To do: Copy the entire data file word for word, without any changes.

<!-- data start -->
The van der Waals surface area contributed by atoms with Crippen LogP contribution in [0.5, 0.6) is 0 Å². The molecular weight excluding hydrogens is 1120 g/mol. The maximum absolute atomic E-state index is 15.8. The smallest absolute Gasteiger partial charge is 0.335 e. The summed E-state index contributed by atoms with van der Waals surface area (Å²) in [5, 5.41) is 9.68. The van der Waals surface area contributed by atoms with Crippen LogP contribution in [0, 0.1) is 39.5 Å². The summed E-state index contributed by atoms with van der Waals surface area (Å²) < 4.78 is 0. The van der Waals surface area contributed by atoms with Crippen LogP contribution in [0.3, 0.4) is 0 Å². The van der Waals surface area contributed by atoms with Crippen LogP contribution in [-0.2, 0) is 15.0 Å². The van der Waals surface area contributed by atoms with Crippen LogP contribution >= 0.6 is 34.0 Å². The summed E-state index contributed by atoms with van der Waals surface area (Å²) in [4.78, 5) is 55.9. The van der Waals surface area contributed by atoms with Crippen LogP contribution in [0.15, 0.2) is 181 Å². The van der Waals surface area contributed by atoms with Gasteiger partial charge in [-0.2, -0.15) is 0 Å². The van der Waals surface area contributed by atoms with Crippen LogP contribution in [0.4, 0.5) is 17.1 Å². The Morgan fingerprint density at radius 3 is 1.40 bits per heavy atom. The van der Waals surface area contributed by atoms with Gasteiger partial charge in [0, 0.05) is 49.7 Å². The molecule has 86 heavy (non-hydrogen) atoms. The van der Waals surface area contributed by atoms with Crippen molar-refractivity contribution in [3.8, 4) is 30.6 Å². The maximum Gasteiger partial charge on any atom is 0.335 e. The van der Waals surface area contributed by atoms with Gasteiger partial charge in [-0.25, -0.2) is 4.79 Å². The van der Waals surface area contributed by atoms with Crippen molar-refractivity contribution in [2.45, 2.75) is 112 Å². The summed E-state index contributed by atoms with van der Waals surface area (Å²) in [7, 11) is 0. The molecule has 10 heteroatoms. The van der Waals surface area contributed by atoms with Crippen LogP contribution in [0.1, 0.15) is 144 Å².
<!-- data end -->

The van der Waals surface area contributed by atoms with Crippen LogP contribution in [0.5, 0.6) is 0 Å². The molecular weight excluding hydrogens is 1120 g/mol. The maximum absolute atomic E-state index is 15.8. The smallest absolute Gasteiger partial charge is 0.335 e. The summed E-state index contributed by atoms with van der Waals surface area (Å²) in [5, 5.41) is 9.68. The van der Waals surface area contributed by atoms with Crippen LogP contribution in [0, 0.1) is 39.5 Å². The summed E-state index contributed by atoms with van der Waals surface area (Å²) < 4.78 is 0. The van der Waals surface area contributed by atoms with Crippen LogP contribution in [0.3, 0.4) is 0 Å². The van der Waals surface area contributed by atoms with Crippen LogP contribution in [-0.2, 0) is 15.0 Å². The van der Waals surface area contributed by atoms with Crippen LogP contribution >= 0.6 is 34.0 Å². The summed E-state index contributed by atoms with van der Waals surface area (Å²) in [4.78, 5) is 55.9. The van der Waals surface area contributed by atoms with Crippen LogP contribution in [0.15, 0.2) is 181 Å². The van der Waals surface area contributed by atoms with Gasteiger partial charge in [-0.2, -0.15) is 0 Å². The van der Waals surface area contributed by atoms with Crippen LogP contribution in [0.4, 0.5) is 17.1 Å². The Morgan fingerprint density at radius 3 is 1.40 bits per heavy atom. The van der Waals surface area contributed by atoms with Gasteiger partial charge in [0, 0.05) is 49.7 Å². The molecule has 86 heavy (non-hydrogen) atoms. The van der Waals surface area contributed by atoms with Crippen molar-refractivity contribution in [3.8, 4) is 30.6 Å². The maximum Gasteiger partial charge on any atom is 0.335 e. The van der Waals surface area contributed by atoms with Gasteiger partial charge in [-0.25, -0.2) is 4.79 Å². The van der Waals surface area contributed by atoms with Crippen molar-refractivity contribution in [2.45, 2.75) is 112 Å². The summed E-state index contributed by atoms with van der Waals surface area (Å²) in [7, 11) is 0. The molecule has 10 heteroatoms. The van der Waals surface area contributed by atoms with Crippen LogP contribution in [0.1, 0.15) is 144 Å².